Author Archives: Dominic

Emergency Room #12: The Silent ZenDrive

Espoused by guitarists like Robben Ford, Sonny Landreth, and Nalle Colt, the ZenDrive by Hermida Audio continues to live up to overdrive connoisseurs. This particular overdrive is an NE5532 Op Amp based drive, and the one ending up on the bench today suffered from an op amp gone awry.

ZenDrive Gut Shot featuring the NE5532 op amp, the heart of the ZenDrive circuit.

ZenDrive Gut Shot featuring the NE5532 op amp, the heart of the ZenDrive circuit.

The original complaint was that no output could be heard when engaging the effect, but when bypassed all was well. On opening the backplate and removing the circuit board I was surprised that the op amp used in this unit was seated in an IC socket. This made the repair much easier (thanks Hermida Audio!). I removed the op amp, breadboarded it within a simple buffer circuit and, sure enough, the op amp’s I/O terminals were stuck at the rails. Replacement with another NE5532 fixed the issue.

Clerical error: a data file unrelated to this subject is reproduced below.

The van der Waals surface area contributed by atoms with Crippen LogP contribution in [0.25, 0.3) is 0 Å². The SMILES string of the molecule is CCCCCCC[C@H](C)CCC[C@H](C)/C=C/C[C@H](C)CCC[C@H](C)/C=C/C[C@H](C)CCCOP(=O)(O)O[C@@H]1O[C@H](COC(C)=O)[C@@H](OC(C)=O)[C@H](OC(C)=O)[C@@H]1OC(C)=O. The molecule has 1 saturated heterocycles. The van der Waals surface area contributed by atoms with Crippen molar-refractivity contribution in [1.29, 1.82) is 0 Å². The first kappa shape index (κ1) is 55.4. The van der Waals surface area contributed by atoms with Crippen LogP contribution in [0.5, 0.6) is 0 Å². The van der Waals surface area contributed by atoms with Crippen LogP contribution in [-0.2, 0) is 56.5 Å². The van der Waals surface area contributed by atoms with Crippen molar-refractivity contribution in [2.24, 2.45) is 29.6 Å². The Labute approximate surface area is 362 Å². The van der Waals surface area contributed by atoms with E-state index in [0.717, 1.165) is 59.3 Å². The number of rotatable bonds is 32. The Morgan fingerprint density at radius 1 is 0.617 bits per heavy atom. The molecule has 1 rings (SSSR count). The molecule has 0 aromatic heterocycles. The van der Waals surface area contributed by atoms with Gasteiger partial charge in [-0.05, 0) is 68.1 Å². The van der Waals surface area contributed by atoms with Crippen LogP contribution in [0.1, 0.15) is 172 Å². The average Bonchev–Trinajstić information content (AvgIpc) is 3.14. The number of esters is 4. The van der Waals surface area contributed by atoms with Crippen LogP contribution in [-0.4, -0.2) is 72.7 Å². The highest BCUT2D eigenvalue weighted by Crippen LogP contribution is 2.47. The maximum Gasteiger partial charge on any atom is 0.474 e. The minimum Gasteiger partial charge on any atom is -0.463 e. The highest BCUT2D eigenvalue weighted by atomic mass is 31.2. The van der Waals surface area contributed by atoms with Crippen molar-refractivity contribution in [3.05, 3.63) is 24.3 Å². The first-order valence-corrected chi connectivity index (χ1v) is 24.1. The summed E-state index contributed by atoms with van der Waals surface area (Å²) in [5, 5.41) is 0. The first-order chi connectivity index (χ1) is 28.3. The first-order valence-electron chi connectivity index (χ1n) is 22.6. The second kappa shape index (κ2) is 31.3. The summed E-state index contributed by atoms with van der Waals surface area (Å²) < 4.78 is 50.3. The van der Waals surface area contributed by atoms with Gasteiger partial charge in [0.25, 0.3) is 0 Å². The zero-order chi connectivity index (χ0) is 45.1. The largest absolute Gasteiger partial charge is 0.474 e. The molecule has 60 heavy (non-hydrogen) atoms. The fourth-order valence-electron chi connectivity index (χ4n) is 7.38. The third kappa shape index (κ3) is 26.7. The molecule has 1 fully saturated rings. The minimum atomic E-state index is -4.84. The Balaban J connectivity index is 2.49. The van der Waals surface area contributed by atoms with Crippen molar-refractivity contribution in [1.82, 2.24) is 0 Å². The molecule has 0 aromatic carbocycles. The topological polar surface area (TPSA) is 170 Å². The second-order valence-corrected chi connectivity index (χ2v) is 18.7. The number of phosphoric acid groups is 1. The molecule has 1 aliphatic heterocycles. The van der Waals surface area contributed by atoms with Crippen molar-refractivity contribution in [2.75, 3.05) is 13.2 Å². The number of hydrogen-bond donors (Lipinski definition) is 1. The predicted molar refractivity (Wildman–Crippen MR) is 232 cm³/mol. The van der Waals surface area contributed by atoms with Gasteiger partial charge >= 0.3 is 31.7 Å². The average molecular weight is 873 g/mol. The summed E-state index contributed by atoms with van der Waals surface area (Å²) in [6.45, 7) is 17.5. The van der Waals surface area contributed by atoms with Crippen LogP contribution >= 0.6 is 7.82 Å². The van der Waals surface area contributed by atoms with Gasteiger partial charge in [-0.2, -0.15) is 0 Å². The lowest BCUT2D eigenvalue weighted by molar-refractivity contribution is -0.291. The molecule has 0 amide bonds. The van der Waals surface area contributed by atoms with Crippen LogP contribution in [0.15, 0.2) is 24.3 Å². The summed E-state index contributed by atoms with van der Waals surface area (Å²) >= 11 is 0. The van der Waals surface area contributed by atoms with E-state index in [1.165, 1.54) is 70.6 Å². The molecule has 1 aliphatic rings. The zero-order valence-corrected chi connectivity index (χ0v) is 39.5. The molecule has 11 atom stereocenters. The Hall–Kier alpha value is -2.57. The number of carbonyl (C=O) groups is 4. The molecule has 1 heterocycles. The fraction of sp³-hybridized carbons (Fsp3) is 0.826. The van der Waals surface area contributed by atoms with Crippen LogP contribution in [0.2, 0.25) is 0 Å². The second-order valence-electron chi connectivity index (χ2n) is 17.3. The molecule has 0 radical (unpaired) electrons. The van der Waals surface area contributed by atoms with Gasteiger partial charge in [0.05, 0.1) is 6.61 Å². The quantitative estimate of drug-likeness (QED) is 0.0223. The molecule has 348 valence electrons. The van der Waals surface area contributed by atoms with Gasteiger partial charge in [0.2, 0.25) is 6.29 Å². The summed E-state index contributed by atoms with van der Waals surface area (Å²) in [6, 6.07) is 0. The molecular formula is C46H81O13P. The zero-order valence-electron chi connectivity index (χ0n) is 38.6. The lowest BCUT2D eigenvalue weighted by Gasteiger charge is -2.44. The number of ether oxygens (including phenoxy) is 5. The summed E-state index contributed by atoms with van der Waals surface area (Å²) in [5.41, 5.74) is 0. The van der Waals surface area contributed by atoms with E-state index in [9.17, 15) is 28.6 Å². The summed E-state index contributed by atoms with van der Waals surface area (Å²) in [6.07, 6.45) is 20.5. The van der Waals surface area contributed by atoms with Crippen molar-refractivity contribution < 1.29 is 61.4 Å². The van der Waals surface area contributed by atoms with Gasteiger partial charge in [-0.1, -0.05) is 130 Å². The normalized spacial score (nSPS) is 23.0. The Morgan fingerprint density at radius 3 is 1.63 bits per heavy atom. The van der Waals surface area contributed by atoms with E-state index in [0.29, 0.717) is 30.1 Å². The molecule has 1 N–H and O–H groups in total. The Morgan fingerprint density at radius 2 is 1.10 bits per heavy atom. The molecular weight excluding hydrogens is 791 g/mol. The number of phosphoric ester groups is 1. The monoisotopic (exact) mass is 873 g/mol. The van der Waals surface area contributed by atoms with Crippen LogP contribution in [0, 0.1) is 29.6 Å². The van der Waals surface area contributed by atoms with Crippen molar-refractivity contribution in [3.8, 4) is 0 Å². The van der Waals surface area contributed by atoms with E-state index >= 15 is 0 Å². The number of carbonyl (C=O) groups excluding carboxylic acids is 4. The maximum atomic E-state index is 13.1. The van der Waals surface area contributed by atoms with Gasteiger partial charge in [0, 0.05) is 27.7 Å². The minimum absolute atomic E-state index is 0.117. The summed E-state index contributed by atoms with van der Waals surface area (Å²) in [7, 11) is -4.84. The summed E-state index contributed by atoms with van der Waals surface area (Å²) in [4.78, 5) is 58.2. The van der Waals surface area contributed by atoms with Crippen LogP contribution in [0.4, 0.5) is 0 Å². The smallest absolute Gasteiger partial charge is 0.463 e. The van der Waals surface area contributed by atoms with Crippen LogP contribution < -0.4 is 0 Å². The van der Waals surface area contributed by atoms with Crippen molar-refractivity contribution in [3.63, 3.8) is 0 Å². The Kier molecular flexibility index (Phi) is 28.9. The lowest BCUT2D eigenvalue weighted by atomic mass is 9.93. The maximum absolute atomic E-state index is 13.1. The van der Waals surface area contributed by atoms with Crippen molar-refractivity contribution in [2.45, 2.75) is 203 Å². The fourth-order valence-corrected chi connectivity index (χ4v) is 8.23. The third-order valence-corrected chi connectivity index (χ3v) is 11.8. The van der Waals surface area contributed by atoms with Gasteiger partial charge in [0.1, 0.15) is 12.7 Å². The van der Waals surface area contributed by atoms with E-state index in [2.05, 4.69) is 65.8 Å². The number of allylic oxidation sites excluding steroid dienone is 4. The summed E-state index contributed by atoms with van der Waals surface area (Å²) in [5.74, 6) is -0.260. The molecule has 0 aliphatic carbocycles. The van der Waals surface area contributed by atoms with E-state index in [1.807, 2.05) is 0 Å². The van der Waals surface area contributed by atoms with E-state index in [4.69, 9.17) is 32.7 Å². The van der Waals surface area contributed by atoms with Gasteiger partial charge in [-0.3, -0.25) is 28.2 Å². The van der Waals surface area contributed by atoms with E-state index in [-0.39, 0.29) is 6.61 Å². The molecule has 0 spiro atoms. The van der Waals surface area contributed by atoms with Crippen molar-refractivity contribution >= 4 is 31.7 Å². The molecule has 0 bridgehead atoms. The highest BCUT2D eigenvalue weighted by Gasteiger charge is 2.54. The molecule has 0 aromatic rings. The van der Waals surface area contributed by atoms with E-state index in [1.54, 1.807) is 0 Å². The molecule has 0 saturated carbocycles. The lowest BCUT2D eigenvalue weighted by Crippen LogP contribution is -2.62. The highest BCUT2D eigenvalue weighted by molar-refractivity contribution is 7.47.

This fix was done for Buffalo-based guitarist Matt Fantini of Space Junk. Check them out at Funk n’ Waffles Rochester on January 10th with special guests SKYwalker!

Emergency Room #11: Furman HDS-6 Headphone Distribution System

This round of Emergency Room features the 6-channel Furman HDS-6 Headphone Distribution System after a mild power surge incapacitated 5 of the 6 channels. This unit is pretty neat, it utilizes Cat 5 cabling to distribute power and channel signals to remote units (HR-6’s) which are used in the studio booth by the recording artist for monitoring the other tracks through a pair of headphones. The HR-6 can be daisy-chained with other HR-6 units, enabling recording artists the ability to locally monitor tracks while recording.

Figure 1: Showing the HR-6 Headphone Remote unit connected to the HDS-6 main board for a test-run.

I opened up the chassis and, after some visual inspection, saw one of the capacitors had blown. I replaced the cap and powered the unit back up; no good. Other than that there was an odd white discoloration of the main board around one other capacitor. It didn’t seem to be an issue, but I replaced the cap it was surrounding for good measure. There was no schematic to go by, so I traced out one of the channels and drafted it for reference (shown below). I have a more detailed schematic written out, if needed don’t hesitate on sending me a message.